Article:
The following is a guest post
Where you live, surely it rains at least sometime of the year, right? Well, maybe if you’re in one of the most arid places on the planet, wet weather may not apply to you. But for most of the rest of us, we know that inevitably there will be rain and some bad weather here and there. That concept might also apply to our finances.
Our lifetime of money management doesn’t always include sunny days, so to speak, where everything happens in perfect form. Just like with the climate in most locales, there are some times where things are “rainy” and don’t go according to how we want them to go. Just as we handle bad weather by having jackets, hats, umbrellas, etc – we need to handle bad things happening financially. Whether it be a job loss, divorce, health issue, accident, or some other malady – things happen.
This whole conversation about bad weather/bad life events might not sound super positive at first glance, but it’s really not a negative viewpoint either. It’s neutral. And, it’s realistic. There are inevitably some challenges that we might encounter in life when it comes to money, even if they seem far fetched and we can’t quite predict what will happen.
Statistically, there have to be probabilities out there about people dealing with some kind of issue. While any one problem might have a very tiny likelihood of happening, the odds of something happening are certainly a bit higher, right? It makes sense.
That’s why it’s important to save for a rainy day. You know the rainy days will come. If you plan properly, you can be able to handle many conditions, even if not all. This means that we should:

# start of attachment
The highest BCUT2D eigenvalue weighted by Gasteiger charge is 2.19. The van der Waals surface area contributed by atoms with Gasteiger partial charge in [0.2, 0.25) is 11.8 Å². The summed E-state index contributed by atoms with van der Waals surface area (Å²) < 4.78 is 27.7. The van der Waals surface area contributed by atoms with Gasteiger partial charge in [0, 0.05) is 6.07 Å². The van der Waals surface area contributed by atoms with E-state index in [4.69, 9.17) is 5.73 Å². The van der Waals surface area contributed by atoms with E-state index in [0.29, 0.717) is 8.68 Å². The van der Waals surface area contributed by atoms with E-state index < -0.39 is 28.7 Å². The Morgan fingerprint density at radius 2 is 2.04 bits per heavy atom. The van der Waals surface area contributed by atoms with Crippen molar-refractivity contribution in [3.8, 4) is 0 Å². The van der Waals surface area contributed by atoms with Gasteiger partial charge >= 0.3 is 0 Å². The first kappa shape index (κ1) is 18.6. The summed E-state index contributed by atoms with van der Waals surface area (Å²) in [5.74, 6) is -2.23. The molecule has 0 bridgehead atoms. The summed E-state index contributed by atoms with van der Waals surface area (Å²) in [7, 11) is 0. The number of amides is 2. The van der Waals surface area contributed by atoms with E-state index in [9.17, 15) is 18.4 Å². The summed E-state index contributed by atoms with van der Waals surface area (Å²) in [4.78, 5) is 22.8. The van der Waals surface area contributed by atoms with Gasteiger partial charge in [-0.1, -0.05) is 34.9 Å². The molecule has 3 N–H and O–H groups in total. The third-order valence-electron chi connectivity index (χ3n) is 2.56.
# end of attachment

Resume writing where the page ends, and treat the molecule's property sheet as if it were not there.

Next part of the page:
- Make sure that we pay ourselves first by saving
- Try to maximize the gap between income and expenses
- Put aside enough for a true emergency fund – say, 9 to 12 months if possible
- Accumulate more than we think we need
The latter is particularly important. Many people think short-term, and don’t anticipate problems or other needs beyond the day-to-day. Maybe some goals are taken into account, but not life events and other issues. It makes sense to think holistically, and realize that our needs change in life – and often in terms of needing more money that we would otherwise anticipate. Managing our money along those lines seems to make sense.
What do you think?
Do you think most people truly, adequately save for the proverbial rainy day? Is this general concept something you think about?